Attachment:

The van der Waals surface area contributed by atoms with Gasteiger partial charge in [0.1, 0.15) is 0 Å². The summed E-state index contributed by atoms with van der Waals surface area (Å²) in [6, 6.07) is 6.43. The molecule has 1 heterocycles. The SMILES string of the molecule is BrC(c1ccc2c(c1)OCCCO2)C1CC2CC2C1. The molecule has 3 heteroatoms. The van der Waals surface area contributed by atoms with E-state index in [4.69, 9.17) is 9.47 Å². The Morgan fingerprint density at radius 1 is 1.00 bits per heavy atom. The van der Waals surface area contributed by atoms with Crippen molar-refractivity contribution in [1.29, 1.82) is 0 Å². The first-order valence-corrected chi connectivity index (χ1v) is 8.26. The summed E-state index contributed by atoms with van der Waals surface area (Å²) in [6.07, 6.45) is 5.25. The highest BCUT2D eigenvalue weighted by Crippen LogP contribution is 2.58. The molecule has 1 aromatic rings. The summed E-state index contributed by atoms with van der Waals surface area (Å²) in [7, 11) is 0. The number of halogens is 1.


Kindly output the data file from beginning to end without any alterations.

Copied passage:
The van der Waals surface area contributed by atoms with Gasteiger partial charge in [0.1, 0.15) is 0 Å². The summed E-state index contributed by atoms with van der Waals surface area (Å²) in [6, 6.07) is 6.43. The molecule has 1 heterocycles. The SMILES string of the molecule is BrC(c1ccc2c(c1)OCCCO2)C1CC2CC2C1. The molecule has 3 heteroatoms. The van der Waals surface area contributed by atoms with E-state index in [4.69, 9.17) is 9.47 Å². The Morgan fingerprint density at radius 1 is 1.00 bits per heavy atom. The van der Waals surface area contributed by atoms with Crippen molar-refractivity contribution in [1.29, 1.82) is 0 Å². The first-order valence-corrected chi connectivity index (χ1v) is 8.26. The summed E-state index contributed by atoms with van der Waals surface area (Å²) in [6.07, 6.45) is 5.25. The highest BCUT2D eigenvalue weighted by Crippen LogP contribution is 2.58. The molecule has 1 aromatic rings. The summed E-state index contributed by atoms with van der Waals surface area (Å²) in [7, 11) is 0. The number of halogens is 1.